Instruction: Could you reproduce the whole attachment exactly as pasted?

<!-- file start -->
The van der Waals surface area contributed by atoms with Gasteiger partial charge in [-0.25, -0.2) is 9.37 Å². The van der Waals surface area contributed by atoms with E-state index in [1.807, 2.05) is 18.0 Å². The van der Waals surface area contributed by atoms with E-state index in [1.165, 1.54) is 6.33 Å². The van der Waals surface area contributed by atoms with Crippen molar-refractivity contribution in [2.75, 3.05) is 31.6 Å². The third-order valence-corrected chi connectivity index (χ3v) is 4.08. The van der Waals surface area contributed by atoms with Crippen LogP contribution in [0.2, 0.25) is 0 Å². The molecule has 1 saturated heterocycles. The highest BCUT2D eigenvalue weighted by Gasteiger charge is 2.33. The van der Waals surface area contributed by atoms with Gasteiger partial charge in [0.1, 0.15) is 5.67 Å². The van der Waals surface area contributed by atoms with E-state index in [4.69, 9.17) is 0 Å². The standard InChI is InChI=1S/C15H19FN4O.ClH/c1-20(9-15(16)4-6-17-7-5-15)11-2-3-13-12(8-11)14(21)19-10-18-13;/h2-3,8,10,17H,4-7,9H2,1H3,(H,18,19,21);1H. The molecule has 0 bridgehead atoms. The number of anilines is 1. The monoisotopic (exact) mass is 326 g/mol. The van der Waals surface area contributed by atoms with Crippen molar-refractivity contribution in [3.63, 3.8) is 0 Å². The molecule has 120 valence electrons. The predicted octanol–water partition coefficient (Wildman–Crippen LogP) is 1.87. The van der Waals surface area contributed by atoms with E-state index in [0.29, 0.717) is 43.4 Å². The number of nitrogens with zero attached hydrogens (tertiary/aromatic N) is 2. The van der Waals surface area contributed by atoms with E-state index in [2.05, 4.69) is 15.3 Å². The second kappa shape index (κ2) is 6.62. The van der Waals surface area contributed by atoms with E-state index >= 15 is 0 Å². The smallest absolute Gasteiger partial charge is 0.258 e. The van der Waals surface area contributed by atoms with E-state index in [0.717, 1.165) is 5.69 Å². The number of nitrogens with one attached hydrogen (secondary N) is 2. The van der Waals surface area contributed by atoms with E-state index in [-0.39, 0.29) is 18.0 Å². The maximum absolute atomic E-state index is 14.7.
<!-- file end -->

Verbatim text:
The van der Waals surface area contributed by atoms with Gasteiger partial charge in [-0.25, -0.2) is 9.37 Å². The van der Waals surface area contributed by atoms with E-state index in [1.807, 2.05) is 18.0 Å². The van der Waals surface area contributed by atoms with E-state index in [1.165, 1.54) is 6.33 Å². The van der Waals surface area contributed by atoms with Crippen molar-refractivity contribution in [2.75, 3.05) is 31.6 Å². The third-order valence-corrected chi connectivity index (χ3v) is 4.08. The van der Waals surface area contributed by atoms with Crippen LogP contribution in [0.2, 0.25) is 0 Å². The molecule has 1 saturated heterocycles. The highest BCUT2D eigenvalue weighted by Gasteiger charge is 2.33. The van der Waals surface area contributed by atoms with Gasteiger partial charge in [0.1, 0.15) is 5.67 Å². The van der Waals surface area contributed by atoms with E-state index in [4.69, 9.17) is 0 Å². The standard InChI is InChI=1S/C15H19FN4O.ClH/c1-20(9-15(16)4-6-17-7-5-15)11-2-3-13-12(8-11)14(21)19-10-18-13;/h2-3,8,10,17H,4-7,9H2,1H3,(H,18,19,21);1H. The molecule has 0 bridgehead atoms. The number of anilines is 1. The monoisotopic (exact) mass is 326 g/mol. The van der Waals surface area contributed by atoms with Crippen molar-refractivity contribution in [3.63, 3.8) is 0 Å². The molecule has 120 valence electrons. The predicted octanol–water partition coefficient (Wildman–Crippen LogP) is 1.87. The van der Waals surface area contributed by atoms with E-state index in [0.29, 0.717) is 43.4 Å². The number of nitrogens with zero attached hydrogens (tertiary/aromatic N) is 2. The van der Waals surface area contributed by atoms with E-state index in [2.05, 4.69) is 15.3 Å². The second kappa shape index (κ2) is 6.62. The van der Waals surface area contributed by atoms with E-state index >= 15 is 0 Å². The smallest absolute Gasteiger partial charge is 0.258 e. The van der Waals surface area contributed by atoms with E-state index in [0.717, 1.165) is 5.69 Å². The number of nitrogens with one attached hydrogen (secondary N) is 2. The van der Waals surface area contributed by atoms with E-state index in [-0.39, 0.29) is 18.0 Å². The maximum absolute atomic E-state index is 14.7.